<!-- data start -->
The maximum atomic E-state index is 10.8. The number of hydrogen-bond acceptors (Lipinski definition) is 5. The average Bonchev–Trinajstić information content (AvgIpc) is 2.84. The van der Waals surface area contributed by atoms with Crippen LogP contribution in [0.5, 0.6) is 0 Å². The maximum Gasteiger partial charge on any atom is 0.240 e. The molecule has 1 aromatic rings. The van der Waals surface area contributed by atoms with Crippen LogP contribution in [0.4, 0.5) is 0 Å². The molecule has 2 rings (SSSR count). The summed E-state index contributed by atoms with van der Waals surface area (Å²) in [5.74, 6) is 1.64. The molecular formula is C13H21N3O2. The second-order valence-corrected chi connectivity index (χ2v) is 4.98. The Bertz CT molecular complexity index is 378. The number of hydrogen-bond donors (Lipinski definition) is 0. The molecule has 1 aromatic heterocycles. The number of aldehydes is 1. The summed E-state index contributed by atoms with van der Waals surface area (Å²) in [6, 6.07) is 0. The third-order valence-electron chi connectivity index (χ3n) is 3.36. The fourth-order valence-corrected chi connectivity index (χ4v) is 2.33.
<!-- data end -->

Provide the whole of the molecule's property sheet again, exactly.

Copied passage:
The maximum atomic E-state index is 10.8. The number of hydrogen-bond acceptors (Lipinski definition) is 5. The average Bonchev–Trinajstić information content (AvgIpc) is 2.84. The van der Waals surface area contributed by atoms with Crippen LogP contribution in [0.5, 0.6) is 0 Å². The maximum Gasteiger partial charge on any atom is 0.240 e. The molecule has 1 aromatic rings. The van der Waals surface area contributed by atoms with Crippen LogP contribution in [0.4, 0.5) is 0 Å². The molecule has 2 rings (SSSR count). The summed E-state index contributed by atoms with van der Waals surface area (Å²) in [5.74, 6) is 1.64. The molecular formula is C13H21N3O2. The second-order valence-corrected chi connectivity index (χ2v) is 4.98. The Bertz CT molecular complexity index is 378. The number of hydrogen-bond donors (Lipinski definition) is 0. The molecule has 1 aromatic heterocycles. The number of aldehydes is 1. The summed E-state index contributed by atoms with van der Waals surface area (Å²) in [6, 6.07) is 0. The third-order valence-electron chi connectivity index (χ3n) is 3.36. The fourth-order valence-corrected chi connectivity index (χ4v) is 2.33.